November 1st, I’m half way through my Three Musketeer book and like so many things in life it’s an ongoing project. I consider the October Project a success as I consciously refocused on the fledgling career:
I attended a workshop and discovered the pragmatic side to my creativity. My believe that in order for any message/ cause to come across, it should resonate with its audience. Entertainment (as in engagement) is key to any art form and perhaps even activism.
I read and worked with a book called Business Model You, and stopped halfway. All diagrams, self-reflection exercises and quizzes I came to one conclusion: I know what I want. Even the plan on how to get there I kind of already know: I just need to commit to the idea and the fact it will take time.
This month the goal of a creative career got a whole extra dimension for me, with the controversy over the RSC’s casting of the Orphan of Zhao. There are many people who have already written about this issue more eloquently than I ever can aspire to: in-depth writings you can find here by Broderick Chow, here by Gabby Wong and here by Anna Chen. In short, what the issue highlights is the lack of visibility of East Asian actors on stage and lack of none stereotypical roles. As much as I forget about this at times, I am of EA descent as they say and my experience of life up til now, I’d describe as non-stereo typical. Just by writing I could perhaps contribute a little bit to positive change.
Already knowing what you want to do and what you are aiming for, is a huge leap forward. All the decisions you make from then on, should lead you to your goal. The problem with writing, especially creative writing, is that you never know how long it will take before you can make a career out of it. If it happens at all. (Posthumous careers are overrated!) I need money to live and I would love to make it by doing something I love. (That is writing, the other thing would be deemed illegal…)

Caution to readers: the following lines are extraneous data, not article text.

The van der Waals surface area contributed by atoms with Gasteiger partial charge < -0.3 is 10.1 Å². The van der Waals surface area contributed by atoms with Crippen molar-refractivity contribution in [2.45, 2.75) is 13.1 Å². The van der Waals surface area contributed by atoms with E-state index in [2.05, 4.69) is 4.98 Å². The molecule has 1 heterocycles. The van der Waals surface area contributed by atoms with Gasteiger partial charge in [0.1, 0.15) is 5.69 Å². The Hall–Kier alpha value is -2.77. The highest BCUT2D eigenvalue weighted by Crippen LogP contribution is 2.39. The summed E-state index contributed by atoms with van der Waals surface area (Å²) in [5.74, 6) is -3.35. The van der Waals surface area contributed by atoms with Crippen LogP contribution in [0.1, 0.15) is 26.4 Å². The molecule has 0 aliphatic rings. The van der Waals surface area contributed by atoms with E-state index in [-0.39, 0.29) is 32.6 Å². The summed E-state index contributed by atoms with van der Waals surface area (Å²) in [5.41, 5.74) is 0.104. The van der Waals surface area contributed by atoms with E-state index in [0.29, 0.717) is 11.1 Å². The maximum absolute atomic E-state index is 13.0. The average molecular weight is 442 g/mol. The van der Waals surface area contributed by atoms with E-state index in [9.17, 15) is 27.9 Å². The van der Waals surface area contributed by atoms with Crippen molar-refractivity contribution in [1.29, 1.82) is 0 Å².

If anything, this month has shown me that it is all very well to talk the talk, sometimes one needs to walk the walk. In my case this means writing. Lots of writing. Plays, screenplays, radio plays, reviews, articles anything to perfect the skill. There are a whole lot of channels out there, looking for stuff but I just need to write it and send it. That is how basic it is.
Whether it will lead somewhere is of course another issue but I start November with a new commitment: if the writing career never takes off ( and I’m going to give myself another 70 years for this and then it might be time to find another hobby.) it should never be for my lack of trying.
It really just boils down to one thing: Just. Do. It.